When I was a child, phones were black and had dials. They had only three functions.

 The first of these was that if you correctly dialed a series of seven letters and numbers you would reach the party with whom you wished to speak (that is assuming that they were home to answer and chose to do so).

 The second was that when your phone rang you could speak with the party who had successfully completed the operation described in the first function. (It could be your Aunt Hattie, the IRS or someone who had simply mis-dialed. You just never knew until you picked up the receiver).

 The third function was that while you were waiting to perform either function one or function two, your phone because it was heavy, served as a very efficient paper weight – allowing you to keep all the bills you had to pay in one neat and orderly place without fear that they would blow away and be scattered.

 As I think about it, I guess those phones had a potential fourth function as well. If a robber broke into your house you could pick up your phone (presently engaged in function three) and because of its heft use it to strike the bad guy over the head, knocking him unconscious. Then you could employ function one and call the police to have this evildoer arrested. You see, even earlier telephones were versatile.

 Although they had virtually none of the many features found on even today’s most elemental cell phones they had two striking advantages over these gifts of modern technology.

 First, you couldn’t misplace your phone since the main unit was connected to the wall of your apartment and the receiver was connected to the phone’s base by a winding rubbery cord.

 Second, these phones never dialed themselves – putting you back in touch with someone with whom you had just concluded a conversation.

 Our outlook on phones back then was a little different. We viewed them as a tool – rather than a life support system. But that was then.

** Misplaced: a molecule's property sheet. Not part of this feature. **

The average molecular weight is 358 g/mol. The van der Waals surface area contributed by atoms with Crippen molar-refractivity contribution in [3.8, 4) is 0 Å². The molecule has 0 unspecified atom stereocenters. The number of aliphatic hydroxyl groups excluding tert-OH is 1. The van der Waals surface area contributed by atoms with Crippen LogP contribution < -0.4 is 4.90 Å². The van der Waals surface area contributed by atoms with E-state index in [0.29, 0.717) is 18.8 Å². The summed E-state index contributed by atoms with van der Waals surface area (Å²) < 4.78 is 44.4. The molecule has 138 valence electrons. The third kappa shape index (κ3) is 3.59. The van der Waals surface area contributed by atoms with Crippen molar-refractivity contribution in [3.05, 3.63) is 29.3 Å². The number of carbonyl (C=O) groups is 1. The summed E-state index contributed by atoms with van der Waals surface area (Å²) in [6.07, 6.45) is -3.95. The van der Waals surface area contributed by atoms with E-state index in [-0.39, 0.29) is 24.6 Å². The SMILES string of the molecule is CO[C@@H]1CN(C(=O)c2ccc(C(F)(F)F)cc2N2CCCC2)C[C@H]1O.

My family would gather nightly for our dinner together. I remember that there was a little ritual which preceded and followed our meal. Either mom or grandma would pick up the phone (engaged in its most frequent function – number three) and turn the little control at the bottom to make the phone silent. After dinner had concluded, one of them would turn it back on.

 We had no idea if someone had called during our meal or not – and we didn’t care.

 Dinner was a time for us to discuss how things went at school, if dad had gotten any big orders, who had come into mom’s shop and what grandma planned to cook for dinner the following evening. It was the time of day that we were all together and that time was far too important to be interrupted with a phone call.

 A few weeks ago I was invited to dinner at a very nice restaurant by some friends. Their twenty year old son and eighteen year old daughter joined us.

 Please accept my estimate that the two youngsters spent at least half of the time that we were seated either making or receiving phone calls, surfing the web or sending tweets. While I didn’t say anything about this, I thought of a four letter word that grandma would have used if she were with us at that meal. That word is “rude.”

 What surprised me more than their behavior was that their parents apparently saw nothing strange or wrong in it. At least they didn’t make any comments about it while we were seated.

 It seems to me that as a mere matter of courtesy, when we are with someone we should turn our attention to that person. I try to do that – although I have to admit I’ve been involved in conversations which I found extremely boring. But I do recognize that the other person must find their subject matter interesting – or they wouldn’t be discussing it. So I try to listen to what they’re saying – no matter my level of personal interest. Sometimes that’s tough.